Leaders of both parties were facing questions on Monday about the vetting process for candidates in this election campaign.
NDP leader Cam Broten announced replacements for four candidates who either resigned or were dismissed by the party over inappropriate comments on social media.
At a campaign event in Saskatoon on Monday, Brad Wall was also asked about Sask. Party candidates who have previous impaired driving convictions.
Terry Dennis is the candidate for the Canora-Pelly riding and has two prior convictions for Driving Under the Influence (DUI), one in the 1970s and one in 2001. Wall pointed out that Dennis fully disclosed that information and has been re-elected four times as mayor of Canora.
“I think timing matters, how current is the situation? Also what the person has done since then, even if it was in short order, have they sought to see some good from their very, very dangerous mistake they made,” Wall commented.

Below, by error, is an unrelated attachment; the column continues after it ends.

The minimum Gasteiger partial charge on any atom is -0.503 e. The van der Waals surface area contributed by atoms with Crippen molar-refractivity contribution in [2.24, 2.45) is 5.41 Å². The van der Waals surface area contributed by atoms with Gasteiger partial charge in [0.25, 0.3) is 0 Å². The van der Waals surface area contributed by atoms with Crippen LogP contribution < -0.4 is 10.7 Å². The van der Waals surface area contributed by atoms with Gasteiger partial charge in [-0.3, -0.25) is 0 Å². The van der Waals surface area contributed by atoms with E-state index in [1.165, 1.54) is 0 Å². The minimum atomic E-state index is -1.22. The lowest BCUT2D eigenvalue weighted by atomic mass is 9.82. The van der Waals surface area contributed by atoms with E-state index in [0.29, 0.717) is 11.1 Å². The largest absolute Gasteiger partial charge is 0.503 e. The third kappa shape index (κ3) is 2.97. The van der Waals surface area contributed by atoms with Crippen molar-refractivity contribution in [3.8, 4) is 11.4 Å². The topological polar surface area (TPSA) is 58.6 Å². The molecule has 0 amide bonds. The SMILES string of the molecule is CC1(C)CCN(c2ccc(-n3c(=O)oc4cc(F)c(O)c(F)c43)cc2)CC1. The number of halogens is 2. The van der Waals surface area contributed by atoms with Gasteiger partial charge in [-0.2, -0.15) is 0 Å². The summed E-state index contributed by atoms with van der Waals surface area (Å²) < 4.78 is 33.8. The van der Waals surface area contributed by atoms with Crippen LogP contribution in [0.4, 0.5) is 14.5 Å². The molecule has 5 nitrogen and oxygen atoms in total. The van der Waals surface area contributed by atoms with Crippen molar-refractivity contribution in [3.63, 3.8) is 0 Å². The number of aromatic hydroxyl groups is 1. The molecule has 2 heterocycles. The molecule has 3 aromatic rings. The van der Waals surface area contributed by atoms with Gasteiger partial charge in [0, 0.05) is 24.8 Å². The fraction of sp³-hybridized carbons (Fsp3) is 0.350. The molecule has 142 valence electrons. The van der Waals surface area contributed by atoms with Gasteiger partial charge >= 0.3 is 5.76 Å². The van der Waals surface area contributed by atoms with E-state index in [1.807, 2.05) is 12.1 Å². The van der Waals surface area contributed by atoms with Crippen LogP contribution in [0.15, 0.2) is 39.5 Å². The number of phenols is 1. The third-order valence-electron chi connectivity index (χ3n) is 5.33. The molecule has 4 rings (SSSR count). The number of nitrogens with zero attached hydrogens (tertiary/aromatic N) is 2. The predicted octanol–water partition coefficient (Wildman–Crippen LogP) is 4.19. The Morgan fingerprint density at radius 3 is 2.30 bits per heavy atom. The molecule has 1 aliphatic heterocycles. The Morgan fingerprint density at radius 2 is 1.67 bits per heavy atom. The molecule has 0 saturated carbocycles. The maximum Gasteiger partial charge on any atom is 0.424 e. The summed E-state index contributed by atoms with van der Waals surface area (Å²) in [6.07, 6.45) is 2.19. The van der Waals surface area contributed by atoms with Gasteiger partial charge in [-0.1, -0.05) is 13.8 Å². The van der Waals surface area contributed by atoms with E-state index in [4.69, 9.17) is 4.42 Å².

He said Dennis has been very open to the community about his DUIs and now speaks publicly about the dangers of drinking and driving.
Wall said the Sask. Party looks at these issues on a case-by-case basis during the vetting process and considers what the person has done to turn things around since then.
Scot Moe who is the incumbent for the Rosthern-Shellbrook constituency also revealed a prior DUI conviction publicly before running in the last election.
Eric Olauson is a current Saskatoon city councilor and now running as a candidate for the Sask. Party in the Saskatoon-University constituency. Wall pointed out that Olauson also disclosed prior convictions for DUIs before getting the nomination.
He said in these three instances the party is “completely comfortable” with all three candidates and wants them on the team.
For the NDP, before running, Meadow Lake candidate Dwayne Lasas and Saskatchewan Rivers candidate Lyle Whitefish both disclosed criminal convictions for impaired driving.
Like Wall, NDP leader Cam Broten insists they too, shouldn’t be ruled out.
“I don’t think that should rule them out,” he maintained. “Ultimately it is up to the party to decide and for the voters and the public to decide on that.”